Year of Publication

2009

Degree Name

Doctor of Philosophy (PhD)

Document Type

Dissertation

College

Medicine

Department

Physiology

First Advisor

Dr. Steven Estus

Abstract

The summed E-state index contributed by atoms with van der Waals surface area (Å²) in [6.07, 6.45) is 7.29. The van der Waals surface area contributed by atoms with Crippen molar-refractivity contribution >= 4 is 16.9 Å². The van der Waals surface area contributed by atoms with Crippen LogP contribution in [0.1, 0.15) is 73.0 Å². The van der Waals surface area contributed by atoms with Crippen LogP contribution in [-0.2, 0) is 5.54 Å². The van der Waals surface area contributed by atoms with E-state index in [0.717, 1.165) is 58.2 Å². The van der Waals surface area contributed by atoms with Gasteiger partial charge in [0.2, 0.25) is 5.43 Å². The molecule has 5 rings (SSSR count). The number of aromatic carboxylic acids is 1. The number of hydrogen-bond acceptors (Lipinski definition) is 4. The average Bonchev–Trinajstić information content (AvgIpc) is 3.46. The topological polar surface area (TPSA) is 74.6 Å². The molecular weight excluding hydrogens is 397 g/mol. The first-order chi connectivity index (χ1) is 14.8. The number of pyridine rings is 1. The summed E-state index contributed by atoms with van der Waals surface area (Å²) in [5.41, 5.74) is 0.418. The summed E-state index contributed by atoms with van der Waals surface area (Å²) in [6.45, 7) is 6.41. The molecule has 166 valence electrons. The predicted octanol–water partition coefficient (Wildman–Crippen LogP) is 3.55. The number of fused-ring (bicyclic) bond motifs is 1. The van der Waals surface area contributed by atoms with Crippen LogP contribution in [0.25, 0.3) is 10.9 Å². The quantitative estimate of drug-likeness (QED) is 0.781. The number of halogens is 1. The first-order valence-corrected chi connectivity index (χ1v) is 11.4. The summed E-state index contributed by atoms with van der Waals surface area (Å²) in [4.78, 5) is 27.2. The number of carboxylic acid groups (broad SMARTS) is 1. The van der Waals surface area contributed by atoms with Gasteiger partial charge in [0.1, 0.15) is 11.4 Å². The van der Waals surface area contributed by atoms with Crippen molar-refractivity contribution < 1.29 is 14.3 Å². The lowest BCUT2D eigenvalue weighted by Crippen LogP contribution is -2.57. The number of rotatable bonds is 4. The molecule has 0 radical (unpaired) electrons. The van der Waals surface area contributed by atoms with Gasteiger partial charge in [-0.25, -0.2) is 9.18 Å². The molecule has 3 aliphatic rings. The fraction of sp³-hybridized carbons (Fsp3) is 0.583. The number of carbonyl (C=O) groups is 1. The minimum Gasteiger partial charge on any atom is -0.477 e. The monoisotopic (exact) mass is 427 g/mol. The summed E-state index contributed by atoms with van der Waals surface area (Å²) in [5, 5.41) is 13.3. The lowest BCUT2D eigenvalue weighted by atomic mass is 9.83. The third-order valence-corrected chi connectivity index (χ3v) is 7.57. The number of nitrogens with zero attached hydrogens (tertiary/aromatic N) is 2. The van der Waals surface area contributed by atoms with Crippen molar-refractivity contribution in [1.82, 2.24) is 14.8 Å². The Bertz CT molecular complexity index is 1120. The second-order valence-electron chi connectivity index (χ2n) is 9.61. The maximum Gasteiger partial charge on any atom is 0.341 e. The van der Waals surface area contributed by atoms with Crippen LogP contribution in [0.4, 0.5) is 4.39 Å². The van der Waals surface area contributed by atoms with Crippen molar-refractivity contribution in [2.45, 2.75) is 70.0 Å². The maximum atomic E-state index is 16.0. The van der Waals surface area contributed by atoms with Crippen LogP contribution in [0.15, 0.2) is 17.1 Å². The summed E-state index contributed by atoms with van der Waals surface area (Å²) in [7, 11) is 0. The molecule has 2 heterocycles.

Since apoE allele status is the predominant Alzheimers disease (AD) genetic risk factor, functional single nucleotide polymorphisms (SNPs) in brain apoE receptors represent excellent candidates for association with AD. Therefore, three low density lipoprotein receptor (LDLR) SNPs were evaluated by TaqMan allelic discrimination assays for association with AD and I found that certain haplotypes alter the odds of AD. A SNP within LDLR exon 12, rs688, was identified in silico as neutralizing a putative exon splicing enhancer (ESE). Since LDLR is a major apoE receptor in the brain, I hypothesized that rs688 modulates LDLR splicing in neural tissues and associates with AD. To evaluate this hypothesis, I analyzed splicing patterns in human hippocampus samples and established that this SNP was associated with significantly decreased LDLR exon 12 splicing efficiency when the minor allele T is present in vivo. Lastly, I evaluated whether rs688 associates with AD by genotyping DNA from the Religious Orders Study (ROS) series. The rs688T/T genotype was associated with increased AD odds in males, but not in females, in a dataset consisting of 1,457 men and 2,055 women drawn from three case-control series. The rs688T/T genotype was associated with increased AD odds in males (recessive model, odds ratio (OR) of 1.49, 95% confidence interval (CI) of 1.13- 1.97, uncorrected p=0.005), but not in females. In summary, these studies identify a functional apoE receptor SNP that is associated with AD in a sex-dependent fashion.

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